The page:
Friday, November 10, 2000

Wind, rain unleash as air collides


Sirens blare, but damage not major

By Marie McCain
The Cincinnati Enquirer

        Gusting winds and heavy rain triggered by colliding cold and warm air masses passed through the Tristate Thursday evening and made weather treacherous during the commute home.

        Severe thunderstorm and even tornado warnings were issued, but damage was scattered and no injuries were reported.

        Gusts up to 80 mphpreceded a line of thunderstorms, and forced a brief suspension of flights at Cincinnati/Northern Kentucky International Airport shortly before 5 p.m.

        The storms hit downtown Cincinnati at 5:10 p.m., drenching roads, downing trees and power lines and causing backups along Interstates 71 and 75 as motorists navigated the downpour.

        Tornado watches and severe thunderstorm warnings triggered sirens in many areas. A funnel cloud was sighted in Sharonville, but authorities said no serious damage or injuries were reported.

        About 8,000 Cinergy customers were without power in areas near Kilby Road and Interstate 275 in western Hamilton County, where high winds snapped a pole holding up powerlines, said agency spokesman Dave Woodburn.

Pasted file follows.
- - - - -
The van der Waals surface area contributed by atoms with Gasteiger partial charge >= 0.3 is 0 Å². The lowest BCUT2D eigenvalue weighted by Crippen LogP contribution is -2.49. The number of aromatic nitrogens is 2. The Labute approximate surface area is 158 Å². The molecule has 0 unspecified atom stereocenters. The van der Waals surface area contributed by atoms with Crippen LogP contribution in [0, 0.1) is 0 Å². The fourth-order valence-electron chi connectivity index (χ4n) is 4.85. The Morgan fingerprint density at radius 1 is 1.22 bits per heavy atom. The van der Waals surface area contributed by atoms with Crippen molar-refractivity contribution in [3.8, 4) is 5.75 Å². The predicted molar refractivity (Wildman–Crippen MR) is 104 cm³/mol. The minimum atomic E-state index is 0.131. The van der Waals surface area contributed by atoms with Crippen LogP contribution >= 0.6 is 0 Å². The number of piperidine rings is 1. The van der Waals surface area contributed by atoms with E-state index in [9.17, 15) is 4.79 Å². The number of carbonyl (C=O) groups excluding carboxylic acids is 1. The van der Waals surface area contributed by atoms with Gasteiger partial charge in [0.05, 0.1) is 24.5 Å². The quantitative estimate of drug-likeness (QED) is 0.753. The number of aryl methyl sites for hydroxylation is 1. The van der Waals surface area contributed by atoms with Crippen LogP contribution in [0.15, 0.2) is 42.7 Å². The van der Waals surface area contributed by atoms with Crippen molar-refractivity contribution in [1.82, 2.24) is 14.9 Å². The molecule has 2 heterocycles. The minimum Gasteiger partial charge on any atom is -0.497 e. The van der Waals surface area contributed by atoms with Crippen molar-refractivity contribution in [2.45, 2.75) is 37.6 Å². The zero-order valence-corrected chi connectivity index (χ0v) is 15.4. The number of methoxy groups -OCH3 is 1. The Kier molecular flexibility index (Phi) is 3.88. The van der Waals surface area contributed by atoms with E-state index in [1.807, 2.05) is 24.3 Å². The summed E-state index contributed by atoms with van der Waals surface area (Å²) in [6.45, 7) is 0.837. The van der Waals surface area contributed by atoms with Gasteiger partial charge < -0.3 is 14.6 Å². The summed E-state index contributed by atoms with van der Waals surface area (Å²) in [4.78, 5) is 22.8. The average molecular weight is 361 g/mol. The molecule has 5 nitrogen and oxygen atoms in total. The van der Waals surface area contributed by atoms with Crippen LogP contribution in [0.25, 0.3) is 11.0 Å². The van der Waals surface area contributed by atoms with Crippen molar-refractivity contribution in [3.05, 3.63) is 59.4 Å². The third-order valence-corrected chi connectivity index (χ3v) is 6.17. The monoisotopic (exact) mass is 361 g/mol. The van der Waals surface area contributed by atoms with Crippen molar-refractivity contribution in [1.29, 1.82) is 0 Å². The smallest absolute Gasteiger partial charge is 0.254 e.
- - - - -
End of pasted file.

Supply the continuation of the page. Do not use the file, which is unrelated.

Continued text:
Lightning also knocked out a transformer near Neeb Road in Delhi Township, cutting power to residents in the area. Woodlawn experienced outages, and in Milford about 2,400 customers lost power.

        By about 7:30 p.m. Cinergy crews had restored power to most areas.

        Winds also toppled a 100-foot radio tower at Felicity National Guard Armory.

        Thursday's storms were caused by a vigorous low-pressure system that moved north and collided with a cold front from the west.

        It created “a pretty good line of thunderstorms,” said Scott Homan, a meteorologist with AccuWeather Inc.,

       Reporters Kevin Aldridge, Chris Mayhew, Janice Morse, William A. Weathers and Earnest Winston contributed to this story.

       



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